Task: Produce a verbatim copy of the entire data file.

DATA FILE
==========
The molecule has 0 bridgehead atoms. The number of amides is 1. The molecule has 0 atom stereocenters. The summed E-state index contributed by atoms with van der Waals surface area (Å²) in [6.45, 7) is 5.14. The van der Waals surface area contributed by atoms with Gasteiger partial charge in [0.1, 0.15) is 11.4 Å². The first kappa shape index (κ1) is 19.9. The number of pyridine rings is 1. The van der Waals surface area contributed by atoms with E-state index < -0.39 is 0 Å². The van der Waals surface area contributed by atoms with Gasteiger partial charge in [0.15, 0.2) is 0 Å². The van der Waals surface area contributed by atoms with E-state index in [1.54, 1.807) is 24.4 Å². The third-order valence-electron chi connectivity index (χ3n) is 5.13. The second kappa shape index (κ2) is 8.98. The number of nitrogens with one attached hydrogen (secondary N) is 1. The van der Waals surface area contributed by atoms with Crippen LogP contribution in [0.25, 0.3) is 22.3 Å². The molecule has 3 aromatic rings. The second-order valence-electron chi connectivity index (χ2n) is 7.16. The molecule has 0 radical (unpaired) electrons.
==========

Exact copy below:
The molecule has 0 bridgehead atoms. The number of amides is 1. The molecule has 0 atom stereocenters. The summed E-state index contributed by atoms with van der Waals surface area (Å²) in [6.45, 7) is 5.14. The van der Waals surface area contributed by atoms with Gasteiger partial charge in [0.1, 0.15) is 11.4 Å². The first kappa shape index (κ1) is 19.9. The number of pyridine rings is 1. The van der Waals surface area contributed by atoms with E-state index < -0.39 is 0 Å². The van der Waals surface area contributed by atoms with Gasteiger partial charge in [0.15, 0.2) is 0 Å². The van der Waals surface area contributed by atoms with E-state index in [1.54, 1.807) is 24.4 Å². The third-order valence-electron chi connectivity index (χ3n) is 5.13. The second kappa shape index (κ2) is 8.98. The number of nitrogens with one attached hydrogen (secondary N) is 1. The van der Waals surface area contributed by atoms with Crippen LogP contribution in [0.25, 0.3) is 22.3 Å². The molecule has 3 aromatic rings. The second-order valence-electron chi connectivity index (χ2n) is 7.16. The molecule has 0 radical (unpaired) electrons.